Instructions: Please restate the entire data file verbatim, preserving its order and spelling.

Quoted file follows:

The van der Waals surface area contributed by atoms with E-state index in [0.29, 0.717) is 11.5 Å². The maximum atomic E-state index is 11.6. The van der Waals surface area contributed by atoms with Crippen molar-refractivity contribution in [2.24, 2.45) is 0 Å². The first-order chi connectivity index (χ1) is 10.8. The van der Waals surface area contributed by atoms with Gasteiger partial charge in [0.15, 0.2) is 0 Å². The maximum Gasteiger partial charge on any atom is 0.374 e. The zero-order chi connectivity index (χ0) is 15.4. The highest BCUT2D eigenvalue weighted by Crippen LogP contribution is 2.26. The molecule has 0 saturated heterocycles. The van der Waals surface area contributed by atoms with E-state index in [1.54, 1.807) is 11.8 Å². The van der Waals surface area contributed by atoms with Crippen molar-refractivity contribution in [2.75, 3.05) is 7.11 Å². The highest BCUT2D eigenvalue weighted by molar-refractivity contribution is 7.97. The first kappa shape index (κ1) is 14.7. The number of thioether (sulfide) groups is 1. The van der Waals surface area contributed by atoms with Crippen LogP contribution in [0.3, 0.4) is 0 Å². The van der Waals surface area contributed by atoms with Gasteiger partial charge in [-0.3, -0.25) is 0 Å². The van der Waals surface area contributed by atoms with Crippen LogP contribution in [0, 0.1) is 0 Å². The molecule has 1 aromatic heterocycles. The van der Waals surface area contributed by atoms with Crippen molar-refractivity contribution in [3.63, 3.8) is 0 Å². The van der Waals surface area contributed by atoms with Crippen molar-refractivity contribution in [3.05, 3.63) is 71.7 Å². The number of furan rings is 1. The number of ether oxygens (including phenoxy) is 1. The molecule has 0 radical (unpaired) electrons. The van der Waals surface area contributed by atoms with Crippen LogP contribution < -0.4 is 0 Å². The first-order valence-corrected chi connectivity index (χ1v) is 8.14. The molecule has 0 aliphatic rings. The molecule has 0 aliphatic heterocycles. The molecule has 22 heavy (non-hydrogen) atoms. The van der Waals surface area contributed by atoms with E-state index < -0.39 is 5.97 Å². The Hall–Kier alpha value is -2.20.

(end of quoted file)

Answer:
The van der Waals surface area contributed by atoms with E-state index in [0.29, 0.717) is 11.5 Å². The maximum atomic E-state index is 11.6. The van der Waals surface area contributed by atoms with Crippen molar-refractivity contribution in [2.24, 2.45) is 0 Å². The first-order chi connectivity index (χ1) is 10.8. The van der Waals surface area contributed by atoms with Gasteiger partial charge in [0.15, 0.2) is 0 Å². The maximum Gasteiger partial charge on any atom is 0.374 e. The zero-order chi connectivity index (χ0) is 15.4. The highest BCUT2D eigenvalue weighted by Crippen LogP contribution is 2.26. The molecule has 0 saturated heterocycles. The van der Waals surface area contributed by atoms with E-state index in [1.54, 1.807) is 11.8 Å². The van der Waals surface area contributed by atoms with Crippen molar-refractivity contribution in [2.75, 3.05) is 7.11 Å². The highest BCUT2D eigenvalue weighted by molar-refractivity contribution is 7.97. The first kappa shape index (κ1) is 14.7. The number of thioether (sulfide) groups is 1. The van der Waals surface area contributed by atoms with Crippen LogP contribution in [0.3, 0.4) is 0 Å². The van der Waals surface area contributed by atoms with Gasteiger partial charge in [-0.3, -0.25) is 0 Å². The van der Waals surface area contributed by atoms with Crippen LogP contribution in [0, 0.1) is 0 Å². The molecule has 1 aromatic heterocycles. The van der Waals surface area contributed by atoms with Crippen molar-refractivity contribution in [3.63, 3.8) is 0 Å². The van der Waals surface area contributed by atoms with Crippen molar-refractivity contribution in [3.05, 3.63) is 71.7 Å². The number of furan rings is 1. The number of ether oxygens (including phenoxy) is 1. The molecule has 0 radical (unpaired) electrons. The van der Waals surface area contributed by atoms with Crippen LogP contribution < -0.4 is 0 Å². The first-order valence-corrected chi connectivity index (χ1v) is 8.14. The molecule has 0 aliphatic rings. The molecule has 0 aliphatic heterocycles. The molecule has 22 heavy (non-hydrogen) atoms. The van der Waals surface area contributed by atoms with E-state index < -0.39 is 5.97 Å². The Hall–Kier alpha value is -2.20.